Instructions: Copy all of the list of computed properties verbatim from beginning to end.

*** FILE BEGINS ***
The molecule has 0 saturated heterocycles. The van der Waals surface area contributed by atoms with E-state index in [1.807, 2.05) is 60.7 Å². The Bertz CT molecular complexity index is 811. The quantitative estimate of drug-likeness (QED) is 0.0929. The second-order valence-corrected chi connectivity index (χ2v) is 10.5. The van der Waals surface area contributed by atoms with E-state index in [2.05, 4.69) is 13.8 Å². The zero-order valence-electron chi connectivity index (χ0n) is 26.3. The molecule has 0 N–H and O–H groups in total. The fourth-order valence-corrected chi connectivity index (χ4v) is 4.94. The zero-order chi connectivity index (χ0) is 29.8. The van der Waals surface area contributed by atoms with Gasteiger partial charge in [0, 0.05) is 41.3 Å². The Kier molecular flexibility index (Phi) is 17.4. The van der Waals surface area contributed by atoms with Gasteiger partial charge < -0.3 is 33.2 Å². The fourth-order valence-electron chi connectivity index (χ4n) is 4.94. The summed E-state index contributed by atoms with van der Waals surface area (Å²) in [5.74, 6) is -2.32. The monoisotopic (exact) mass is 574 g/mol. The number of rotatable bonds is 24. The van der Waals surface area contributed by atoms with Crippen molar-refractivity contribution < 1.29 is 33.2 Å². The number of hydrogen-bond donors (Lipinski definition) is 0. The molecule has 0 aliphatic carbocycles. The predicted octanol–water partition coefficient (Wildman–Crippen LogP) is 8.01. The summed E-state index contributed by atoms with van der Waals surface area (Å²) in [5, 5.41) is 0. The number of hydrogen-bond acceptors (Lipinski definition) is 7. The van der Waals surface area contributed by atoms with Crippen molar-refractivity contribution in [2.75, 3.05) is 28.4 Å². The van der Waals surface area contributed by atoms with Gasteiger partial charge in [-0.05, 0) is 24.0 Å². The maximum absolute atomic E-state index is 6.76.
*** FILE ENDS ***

The molecule has 0 saturated heterocycles. The van der Waals surface area contributed by atoms with E-state index in [1.807, 2.05) is 60.7 Å². The Bertz CT molecular complexity index is 811. The quantitative estimate of drug-likeness (QED) is 0.0929. The second-order valence-corrected chi connectivity index (χ2v) is 10.5. The van der Waals surface area contributed by atoms with E-state index in [2.05, 4.69) is 13.8 Å². The zero-order valence-electron chi connectivity index (χ0n) is 26.3. The molecule has 0 N–H and O–H groups in total. The fourth-order valence-corrected chi connectivity index (χ4v) is 4.94. The zero-order chi connectivity index (χ0) is 29.8. The van der Waals surface area contributed by atoms with Gasteiger partial charge in [0, 0.05) is 41.3 Å². The Kier molecular flexibility index (Phi) is 17.4. The van der Waals surface area contributed by atoms with Gasteiger partial charge < -0.3 is 33.2 Å². The fourth-order valence-electron chi connectivity index (χ4n) is 4.94. The summed E-state index contributed by atoms with van der Waals surface area (Å²) in [5.74, 6) is -2.32. The monoisotopic (exact) mass is 574 g/mol. The number of rotatable bonds is 24. The van der Waals surface area contributed by atoms with Crippen molar-refractivity contribution < 1.29 is 33.2 Å². The number of hydrogen-bond donors (Lipinski definition) is 0. The molecule has 0 aliphatic carbocycles. The predicted octanol–water partition coefficient (Wildman–Crippen LogP) is 8.01. The summed E-state index contributed by atoms with van der Waals surface area (Å²) in [5, 5.41) is 0. The number of hydrogen-bond acceptors (Lipinski definition) is 7. The van der Waals surface area contributed by atoms with Crippen molar-refractivity contribution in [2.75, 3.05) is 28.4 Å². The van der Waals surface area contributed by atoms with Gasteiger partial charge in [-0.05, 0) is 24.0 Å². The maximum absolute atomic E-state index is 6.76.